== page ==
If conference calling is a big part of your business, it may be time to upgrade to HD Voice from Afghan Wireless. Widely used by business leaders all over the world, HD Voice delivers twice the sound range of a standard call and is a leading choice for conference calls thanks to the improved clarity and superior sound quality that it offers.
However, whether or not your business is currently using HD Voice, there are still plenty of things you can do to ensure that your conference calls are both efficient and effective. Here are some of AWCC’s favorite conference-call tips for businesses:
Make sure the call is necessary.
Conference calls can be an excellent business tool, but they are not always the right format for every conversation. Sometimes, several one-on-one calls or a focused e-mail exchange are more effective. In general, it’s best to save conference calls for situations that require in-depth dialogue or group brainstorming.
Prepare in advance.
To achieve an effective conference call, you need to first create a clear agenda and circulate it ahead of time. A pre-set agenda enables everyone to be on the same page when the call begins. It also ensures that people who will be expected to offer opinions or report on complex topics will have time to prepare what they want to say beforehand.
Invite the right people.
No one wants to feel like their time is being wasted on a conference call, so you should limit the call list to only those people who need to be on the call. If you have one or more key speakers whose presence is essential (for example, if your company CEO is planning to speak to senior staff at an overseas office), make sure to send them a reminder before the call so that other participants aren’t kept waiting.
Designate a leader.
A good conference call needs a clear leader who will help steer the conversation and keep all participants on track. While this person doesn’t necessarily need to be a company executive, he or she should be someone with a good sense of organization and authority. The leader should identify themselves to all other participants at the beginning of the call.
Punctuality is even more important for a conference call than for an in-person meeting because you may need a few minutes to troubleshoot any technical difficulties. Dialing into the call a few minutes early gives all participants peace of mind and makes the best use of time by allowing the meeting to start promptly.
Even though HD Voice makes it much easier to recognize individual speakers on a conference call, it’s still good etiquette to identify yourself when you make a contribution to the discussion, particularly if you haven’t spoken much during the call. Having everyone introduce themselves at the beginning of the call will help get everyone comfortable with each other and make it easier to match names with voices throughout the discussion.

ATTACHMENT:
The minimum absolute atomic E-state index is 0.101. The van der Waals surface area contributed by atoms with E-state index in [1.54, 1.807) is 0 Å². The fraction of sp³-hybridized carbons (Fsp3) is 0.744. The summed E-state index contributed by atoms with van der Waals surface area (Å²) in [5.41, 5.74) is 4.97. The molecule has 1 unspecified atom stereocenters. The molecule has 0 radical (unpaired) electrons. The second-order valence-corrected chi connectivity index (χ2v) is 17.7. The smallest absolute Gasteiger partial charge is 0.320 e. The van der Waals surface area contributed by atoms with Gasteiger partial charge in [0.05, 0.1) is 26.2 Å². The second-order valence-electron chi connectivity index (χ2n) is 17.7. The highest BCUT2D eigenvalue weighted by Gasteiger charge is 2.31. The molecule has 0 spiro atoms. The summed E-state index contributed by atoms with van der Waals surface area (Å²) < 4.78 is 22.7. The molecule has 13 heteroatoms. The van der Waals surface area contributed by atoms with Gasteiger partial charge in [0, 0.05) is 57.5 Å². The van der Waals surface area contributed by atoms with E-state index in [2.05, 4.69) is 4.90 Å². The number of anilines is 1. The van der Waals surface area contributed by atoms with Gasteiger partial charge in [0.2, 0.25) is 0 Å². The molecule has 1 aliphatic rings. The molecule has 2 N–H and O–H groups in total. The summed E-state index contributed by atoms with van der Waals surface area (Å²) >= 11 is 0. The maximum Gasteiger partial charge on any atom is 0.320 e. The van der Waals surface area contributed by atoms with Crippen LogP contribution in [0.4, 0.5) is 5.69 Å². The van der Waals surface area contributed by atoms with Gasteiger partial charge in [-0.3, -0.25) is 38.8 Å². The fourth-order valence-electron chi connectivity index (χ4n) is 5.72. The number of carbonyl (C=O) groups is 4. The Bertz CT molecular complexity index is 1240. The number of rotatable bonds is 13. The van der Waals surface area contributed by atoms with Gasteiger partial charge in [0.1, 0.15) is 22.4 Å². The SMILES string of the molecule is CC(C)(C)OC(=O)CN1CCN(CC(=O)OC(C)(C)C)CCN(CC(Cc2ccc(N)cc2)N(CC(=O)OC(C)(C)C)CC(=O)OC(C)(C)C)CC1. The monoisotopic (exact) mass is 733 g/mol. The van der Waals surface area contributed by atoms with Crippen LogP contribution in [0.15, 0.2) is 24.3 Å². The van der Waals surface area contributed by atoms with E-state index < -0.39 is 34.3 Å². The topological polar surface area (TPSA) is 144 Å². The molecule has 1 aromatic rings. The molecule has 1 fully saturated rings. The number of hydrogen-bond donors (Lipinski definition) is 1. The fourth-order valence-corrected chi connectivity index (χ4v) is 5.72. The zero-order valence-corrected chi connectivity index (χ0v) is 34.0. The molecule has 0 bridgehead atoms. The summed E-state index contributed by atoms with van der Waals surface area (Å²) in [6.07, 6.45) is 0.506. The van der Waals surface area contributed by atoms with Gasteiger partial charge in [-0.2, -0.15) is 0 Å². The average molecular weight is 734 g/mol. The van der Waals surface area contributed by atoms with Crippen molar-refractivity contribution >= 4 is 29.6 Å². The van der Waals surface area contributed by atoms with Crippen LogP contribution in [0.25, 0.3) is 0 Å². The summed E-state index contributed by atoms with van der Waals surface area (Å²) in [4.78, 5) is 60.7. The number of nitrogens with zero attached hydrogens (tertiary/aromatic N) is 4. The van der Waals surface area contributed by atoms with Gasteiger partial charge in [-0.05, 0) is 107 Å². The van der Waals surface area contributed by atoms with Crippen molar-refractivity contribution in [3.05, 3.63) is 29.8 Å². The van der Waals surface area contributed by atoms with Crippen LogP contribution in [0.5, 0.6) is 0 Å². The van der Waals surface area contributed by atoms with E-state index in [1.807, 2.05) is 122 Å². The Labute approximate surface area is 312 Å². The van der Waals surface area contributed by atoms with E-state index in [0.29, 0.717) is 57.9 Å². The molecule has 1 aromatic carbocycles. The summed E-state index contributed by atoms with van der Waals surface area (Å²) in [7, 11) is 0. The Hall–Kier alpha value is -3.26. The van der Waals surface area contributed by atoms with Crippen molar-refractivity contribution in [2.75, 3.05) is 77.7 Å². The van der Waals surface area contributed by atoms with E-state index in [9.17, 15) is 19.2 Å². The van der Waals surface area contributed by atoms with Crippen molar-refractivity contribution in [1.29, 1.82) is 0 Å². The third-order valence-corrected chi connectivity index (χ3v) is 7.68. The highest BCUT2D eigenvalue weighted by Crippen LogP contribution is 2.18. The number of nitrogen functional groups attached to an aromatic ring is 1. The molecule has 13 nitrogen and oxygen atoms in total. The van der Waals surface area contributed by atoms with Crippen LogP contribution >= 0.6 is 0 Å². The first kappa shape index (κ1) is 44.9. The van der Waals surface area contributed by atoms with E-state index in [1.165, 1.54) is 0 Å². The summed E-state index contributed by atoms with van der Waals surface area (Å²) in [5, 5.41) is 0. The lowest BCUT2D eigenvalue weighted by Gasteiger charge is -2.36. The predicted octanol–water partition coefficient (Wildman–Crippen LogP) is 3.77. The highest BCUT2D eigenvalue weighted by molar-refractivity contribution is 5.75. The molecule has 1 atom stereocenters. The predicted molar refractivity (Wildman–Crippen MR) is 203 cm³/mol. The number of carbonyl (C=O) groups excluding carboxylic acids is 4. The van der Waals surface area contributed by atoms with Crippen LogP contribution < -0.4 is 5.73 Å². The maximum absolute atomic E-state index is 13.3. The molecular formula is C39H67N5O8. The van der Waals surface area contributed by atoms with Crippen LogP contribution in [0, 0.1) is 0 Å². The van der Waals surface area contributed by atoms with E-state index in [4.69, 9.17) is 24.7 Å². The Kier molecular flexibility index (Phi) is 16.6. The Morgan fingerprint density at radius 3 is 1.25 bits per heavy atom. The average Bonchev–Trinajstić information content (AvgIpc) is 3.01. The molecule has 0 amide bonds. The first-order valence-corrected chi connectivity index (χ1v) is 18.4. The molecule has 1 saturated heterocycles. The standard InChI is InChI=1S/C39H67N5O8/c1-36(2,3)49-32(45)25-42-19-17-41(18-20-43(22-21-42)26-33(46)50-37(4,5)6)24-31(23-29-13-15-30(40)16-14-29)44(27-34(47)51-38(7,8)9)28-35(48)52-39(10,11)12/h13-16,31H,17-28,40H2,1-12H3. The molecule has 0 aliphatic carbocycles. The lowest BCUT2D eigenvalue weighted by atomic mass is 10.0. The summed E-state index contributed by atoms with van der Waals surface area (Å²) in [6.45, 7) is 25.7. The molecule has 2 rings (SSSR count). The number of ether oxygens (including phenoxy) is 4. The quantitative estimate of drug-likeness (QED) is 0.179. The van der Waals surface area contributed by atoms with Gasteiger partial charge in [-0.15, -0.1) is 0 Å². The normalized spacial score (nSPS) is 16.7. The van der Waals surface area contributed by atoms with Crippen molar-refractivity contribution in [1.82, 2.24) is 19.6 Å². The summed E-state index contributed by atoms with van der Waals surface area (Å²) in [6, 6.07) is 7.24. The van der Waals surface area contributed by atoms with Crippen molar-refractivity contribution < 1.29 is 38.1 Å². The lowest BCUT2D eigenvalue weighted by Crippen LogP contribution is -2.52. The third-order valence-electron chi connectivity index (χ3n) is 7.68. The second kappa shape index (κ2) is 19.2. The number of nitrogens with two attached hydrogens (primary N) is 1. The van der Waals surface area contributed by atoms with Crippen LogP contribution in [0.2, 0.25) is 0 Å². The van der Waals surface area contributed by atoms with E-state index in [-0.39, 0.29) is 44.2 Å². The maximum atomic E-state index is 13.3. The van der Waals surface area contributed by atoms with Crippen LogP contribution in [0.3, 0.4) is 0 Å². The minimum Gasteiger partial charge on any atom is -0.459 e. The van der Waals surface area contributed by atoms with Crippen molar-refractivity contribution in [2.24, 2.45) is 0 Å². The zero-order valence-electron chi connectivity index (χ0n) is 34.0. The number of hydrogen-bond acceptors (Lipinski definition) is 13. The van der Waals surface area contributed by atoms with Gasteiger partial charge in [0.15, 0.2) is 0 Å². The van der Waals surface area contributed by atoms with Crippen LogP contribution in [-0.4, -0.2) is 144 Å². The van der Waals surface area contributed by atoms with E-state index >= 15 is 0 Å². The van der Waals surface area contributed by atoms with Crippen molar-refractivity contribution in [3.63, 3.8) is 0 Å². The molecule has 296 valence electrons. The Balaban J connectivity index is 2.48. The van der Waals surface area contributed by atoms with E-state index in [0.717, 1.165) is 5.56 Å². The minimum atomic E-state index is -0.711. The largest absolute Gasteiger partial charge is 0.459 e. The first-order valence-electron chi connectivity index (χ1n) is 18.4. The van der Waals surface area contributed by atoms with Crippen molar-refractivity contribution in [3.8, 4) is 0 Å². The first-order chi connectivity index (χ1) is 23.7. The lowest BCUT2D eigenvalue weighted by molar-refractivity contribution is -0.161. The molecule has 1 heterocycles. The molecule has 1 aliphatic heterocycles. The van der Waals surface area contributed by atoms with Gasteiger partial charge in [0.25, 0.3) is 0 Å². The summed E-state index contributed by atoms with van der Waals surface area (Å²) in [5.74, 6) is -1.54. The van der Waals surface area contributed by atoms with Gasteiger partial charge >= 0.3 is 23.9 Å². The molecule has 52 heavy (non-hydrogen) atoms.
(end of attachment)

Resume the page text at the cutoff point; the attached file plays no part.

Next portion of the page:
A situation that is all too familiar to frequent conference callers is the dead silence that can follow a question or a request for feedback. Call leaders can avoid this pitfall by encouraging participation from the outset and by continuing to check in and engage all participants throughout the call. It can also help to call on people by name for specific answers or feedback rather than throwing out a general question or comment and waiting for someone to respond.
Be sure to stick closely to the agenda. The surest way to lose the attention of call participants is to let the conversation wander into side topics or issues that aren’t strictly relevant to the matter you are discussing. An effective call leader should have no problem getting the call back on track if the conversation strays too far.
Keep it short.
Conference-call participants become less engaged the longer the conference goes on, so it helps to keep discussions brief and to the point. If some topics seem like they need more time, make a plan to discuss those issues later with the relevant people rather than having a lengthy three-person brainstorming session on a 20-person call.
Re-cap as you go.
Checking in with the group throughout the meeting helps to ensure that everyone is following and that there’s no disagreement or confusion about what has been said. Before moving on to a new topic, call leaders should restate what decision the group made or what action item the callers identified and ask if the participants have any questions.
Record the call.
If the call is likely to be particularly complex, or if it involves a large number of participants, it can be a good idea to record the call for reference in the case of future questions.